The Rules of the Resume Game

by William S. Frank, President/CEO of CareerLab®

Photo by Moises Ales

Of course, this title is misleading; there is no finite set of rules for resumes. No such list exists.

But one thing is for sure. As in any human endeavor, there are standards of excellence and best practices. While this list isn’t complete, my clients get hired based on this advice. In other words, right or wrong, it works. I say elsewhere that “everyone is a resume expert, and they’re more than willing to express their myriad opinions.” I just Googled “resume” and got 4,940,000,000 results. Shocking, but not surprising.

No wonder it’s confusing to write one’s resume. Heck, I was confused writing mine.

Some people say resumes aren’t needed and shouldn’t exist. They’re old-school, a nuisance in fact.

Yet the word resume means “summary,” and no matter what your career direction, you’ll always need a summary of your history and work achievements. It might take the form of a video or slideshow, but the contents are similar.

If a two-page document is not enough, we compile other displays to supplement the resume: project lists, patents, publications, speeches, and awards, for example. The entire package could be five pages, but the resume is two.

Resume writing is like tennis in that certain rules apply. The tennis court is a specific size. The net is a standard height. You can remove the net and hit the ball, but then you’re not playing tennis.

Similar conventions apply to resume writing. You can make up your own rules as you go along. For example, you can print your resume on bright red paper—and you’ll have an eye-catcher all right, but you won’t have a decent resume. Here are 14 features of the resume that always produces interviews and job offers:

1. It’s you and you alone. It’s hard to make a mechanical engineer’s resume look like a human resource manager’s, but that’s what people try to do. If you are a petrochemist and try not to look like one, you’ll end up looking generic, like nothing in particular. If you’re making a career pivot, as many mid-career professionals do, you can dig for work accomplishments to support the new direction.

2. It’s accomplishment-oriented. Everything on the page is built around your achievements: your “triples” and “home runs.” They are its only reason for being. In my view, your work accomplishments are 80% of the value of the resume. If you get that right, you’re on target. If not, you’ll have a mediocre resume, one that sucks.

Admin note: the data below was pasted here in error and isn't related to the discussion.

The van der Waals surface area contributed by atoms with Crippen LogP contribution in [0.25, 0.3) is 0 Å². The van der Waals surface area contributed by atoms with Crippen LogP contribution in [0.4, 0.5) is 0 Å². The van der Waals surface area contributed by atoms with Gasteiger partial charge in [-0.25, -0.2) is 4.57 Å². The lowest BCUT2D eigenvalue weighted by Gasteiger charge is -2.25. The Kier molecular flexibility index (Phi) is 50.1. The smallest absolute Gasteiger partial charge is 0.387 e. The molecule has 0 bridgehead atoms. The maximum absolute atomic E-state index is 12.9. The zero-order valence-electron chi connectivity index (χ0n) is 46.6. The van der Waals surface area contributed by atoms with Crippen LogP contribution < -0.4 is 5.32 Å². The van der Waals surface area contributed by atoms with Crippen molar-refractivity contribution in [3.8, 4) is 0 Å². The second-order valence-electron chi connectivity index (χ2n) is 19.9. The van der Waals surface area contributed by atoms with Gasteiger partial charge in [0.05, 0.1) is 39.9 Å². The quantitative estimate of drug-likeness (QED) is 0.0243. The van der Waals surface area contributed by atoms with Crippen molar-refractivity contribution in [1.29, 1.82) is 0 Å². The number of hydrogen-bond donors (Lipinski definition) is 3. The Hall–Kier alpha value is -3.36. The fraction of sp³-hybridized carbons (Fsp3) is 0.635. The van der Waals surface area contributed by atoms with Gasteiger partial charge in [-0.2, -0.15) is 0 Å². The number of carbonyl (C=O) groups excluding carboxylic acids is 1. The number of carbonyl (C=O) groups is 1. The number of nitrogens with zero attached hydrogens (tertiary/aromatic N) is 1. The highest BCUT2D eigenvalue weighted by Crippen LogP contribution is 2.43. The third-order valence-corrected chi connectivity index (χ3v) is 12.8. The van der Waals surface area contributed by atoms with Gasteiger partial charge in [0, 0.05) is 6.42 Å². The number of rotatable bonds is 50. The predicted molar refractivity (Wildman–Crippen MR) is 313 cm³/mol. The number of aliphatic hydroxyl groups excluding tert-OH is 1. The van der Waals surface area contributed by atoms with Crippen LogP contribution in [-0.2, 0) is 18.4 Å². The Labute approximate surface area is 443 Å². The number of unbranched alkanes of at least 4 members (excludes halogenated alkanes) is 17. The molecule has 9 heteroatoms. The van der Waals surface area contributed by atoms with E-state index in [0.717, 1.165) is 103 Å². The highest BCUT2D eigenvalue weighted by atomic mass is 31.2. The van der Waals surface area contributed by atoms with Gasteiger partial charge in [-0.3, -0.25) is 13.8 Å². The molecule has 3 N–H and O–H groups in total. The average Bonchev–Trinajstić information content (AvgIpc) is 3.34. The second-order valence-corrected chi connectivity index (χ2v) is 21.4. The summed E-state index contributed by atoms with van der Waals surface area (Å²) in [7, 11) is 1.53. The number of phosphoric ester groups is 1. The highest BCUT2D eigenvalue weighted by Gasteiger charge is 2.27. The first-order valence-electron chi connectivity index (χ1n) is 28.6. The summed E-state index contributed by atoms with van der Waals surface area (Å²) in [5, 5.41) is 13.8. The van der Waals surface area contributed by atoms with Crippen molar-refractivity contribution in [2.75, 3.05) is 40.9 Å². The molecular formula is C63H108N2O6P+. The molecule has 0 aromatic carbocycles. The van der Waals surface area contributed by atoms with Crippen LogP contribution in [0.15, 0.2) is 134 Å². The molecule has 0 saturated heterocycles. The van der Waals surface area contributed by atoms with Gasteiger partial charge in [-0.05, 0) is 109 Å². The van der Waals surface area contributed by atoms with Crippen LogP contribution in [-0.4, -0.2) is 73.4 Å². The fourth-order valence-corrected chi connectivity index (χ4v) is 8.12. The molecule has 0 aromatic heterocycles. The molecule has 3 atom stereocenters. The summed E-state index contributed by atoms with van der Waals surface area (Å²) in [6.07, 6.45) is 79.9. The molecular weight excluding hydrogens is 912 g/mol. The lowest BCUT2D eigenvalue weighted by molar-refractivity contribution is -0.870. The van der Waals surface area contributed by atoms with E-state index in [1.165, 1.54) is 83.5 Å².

3. It’s organized like the menu in a restaurant. Things aren’t dropped in helter-skelter. Information falls under easily understandable general headings, which makes it easy to find facts.

4. It’s broken down into sub-headings. No long paragraphs.

5. It’s concise, not wordy. It’s written in crisp phrases, not full sentences. In resume language “K” means thousand, “M” means million, and “MM” means hundred million. Thus, $27K means 27 thousand dollars.

Omit words like “a, an, and the” and “I, me and my.” Otherwise, don’t abbreviate. Take out the obvious. If you hit 85 home runs last season, you probably don’t need to mention you also bunted and hit singles 10 years ago.

6. It’s written on one or two full pages, nothing else. Half-page or 1-1/2 page resumes look like you ran out of steam, or didn’t plan well.

It’s normally limited to two pages, except for the occasional senior executive resume, which can go to three. Getting it onto two pages is part of the drill. 

Tip: The first draft is often too long (say 3-4 pages). Keep a long version and then edit to a short 2-page version. Hence, two resumes. This will satisfy your need to “have everything in there” and the real world’s requirement to “keep it to two pages.” Use the short version for general mailings; use the long version only when it’s specifically requested. 

Some writers insist on having lengthy resumes: five or six pages, sometimes more. Yet once they try them in the job market, they come back for a two-page version. Everyone they’ve met has recommended no more than two pages!

“Show me a person who can’t distill a lifetime onto two pages
and I’ll show you a scatterbrain or an egomaniac.”
Jim Kennedy, Editor
The Directory of Executive Recruiters

7. It’s packed with important facts, numbers, and details. Nothing irrelevant. No personal data is included, except when there is an important reason to do so (for example, when industry standards require it).